At any rate, it seems clear that marathoners are both increasing in numbers and getting more interested in performance. All good in my book.

Saturday, October 23, 2010

Marathon Mojo

At mile 24 of this year's Boston Marathon, there were some unusual thoughts running through my head. The race was going really well. I was on track for a finish time that I would be very happy with, but it was getting harder and harder to hold pace. In order to summon the will to press on, I promised myself plenty of rest and reward at the end. Strangely, it occurred to me that I would be running yet another marathon in New York, and that thought made me weary -- even though New York was 6 months away.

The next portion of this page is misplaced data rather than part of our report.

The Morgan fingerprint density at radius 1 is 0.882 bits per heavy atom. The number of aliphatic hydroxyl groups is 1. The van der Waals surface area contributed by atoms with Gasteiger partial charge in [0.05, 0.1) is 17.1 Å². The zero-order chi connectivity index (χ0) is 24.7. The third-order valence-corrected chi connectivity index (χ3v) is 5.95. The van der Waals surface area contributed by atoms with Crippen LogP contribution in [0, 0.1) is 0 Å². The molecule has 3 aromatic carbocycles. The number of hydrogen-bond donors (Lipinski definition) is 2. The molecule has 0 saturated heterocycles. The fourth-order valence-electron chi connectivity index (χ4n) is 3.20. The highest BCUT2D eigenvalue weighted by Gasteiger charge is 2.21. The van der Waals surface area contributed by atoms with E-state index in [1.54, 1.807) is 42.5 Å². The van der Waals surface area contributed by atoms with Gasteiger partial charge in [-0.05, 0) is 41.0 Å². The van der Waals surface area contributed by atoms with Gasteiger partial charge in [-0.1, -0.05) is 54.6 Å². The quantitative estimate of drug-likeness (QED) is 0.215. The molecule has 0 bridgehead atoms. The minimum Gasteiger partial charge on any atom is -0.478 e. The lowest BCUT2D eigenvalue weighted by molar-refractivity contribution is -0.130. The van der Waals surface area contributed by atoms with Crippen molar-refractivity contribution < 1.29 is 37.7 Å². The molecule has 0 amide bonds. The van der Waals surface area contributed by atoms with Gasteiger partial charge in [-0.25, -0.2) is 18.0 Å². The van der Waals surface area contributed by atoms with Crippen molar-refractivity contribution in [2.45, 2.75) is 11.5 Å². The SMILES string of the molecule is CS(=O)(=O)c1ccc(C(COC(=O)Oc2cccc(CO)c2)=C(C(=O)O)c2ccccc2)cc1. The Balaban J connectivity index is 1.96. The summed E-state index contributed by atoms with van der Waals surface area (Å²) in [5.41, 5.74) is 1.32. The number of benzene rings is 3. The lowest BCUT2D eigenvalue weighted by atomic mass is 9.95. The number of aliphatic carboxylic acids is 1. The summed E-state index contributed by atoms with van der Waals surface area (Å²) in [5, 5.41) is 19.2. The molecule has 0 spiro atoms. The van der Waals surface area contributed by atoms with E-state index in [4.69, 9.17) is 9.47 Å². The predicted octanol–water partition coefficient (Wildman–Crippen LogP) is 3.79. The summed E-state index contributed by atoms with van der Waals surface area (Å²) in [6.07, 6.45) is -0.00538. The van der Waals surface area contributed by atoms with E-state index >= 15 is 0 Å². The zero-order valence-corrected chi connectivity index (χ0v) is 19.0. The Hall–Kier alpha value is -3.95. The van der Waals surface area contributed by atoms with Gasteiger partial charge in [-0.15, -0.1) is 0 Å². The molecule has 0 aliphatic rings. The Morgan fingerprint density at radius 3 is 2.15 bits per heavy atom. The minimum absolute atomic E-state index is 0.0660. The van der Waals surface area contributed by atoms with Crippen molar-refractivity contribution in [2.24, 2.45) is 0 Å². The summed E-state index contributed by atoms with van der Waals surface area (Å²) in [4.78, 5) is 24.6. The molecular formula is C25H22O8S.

So, I made myself a deal. If I could keep pace to the end, I would just jog the New York Marathon at an easy pace. After a few hundred more yards, I modified the bargin. I would skip New York entirely.
I finished Boston on pace, and very happy. After a short recovery period, I began training and racing again, but shorter races only. My marathon mojo was gone. I knew it would probably return at some point, but it was not clear that it would be back in time for New York.
Well, long story short, my marathon mojo did return, and I'm very excited about the marathon, now just 2 weeks away.
Training has gone well, including plenty of long runs culminating in a full 26.2 mile training run last weekend. I reached the taper without any issues with injury, and now I just need to get myself to the starting line with fresh legs.
I've done an about-face on the deal I made myself in Boston. Not only am I running, but if the weather cooperates, I'll be looking for a PR.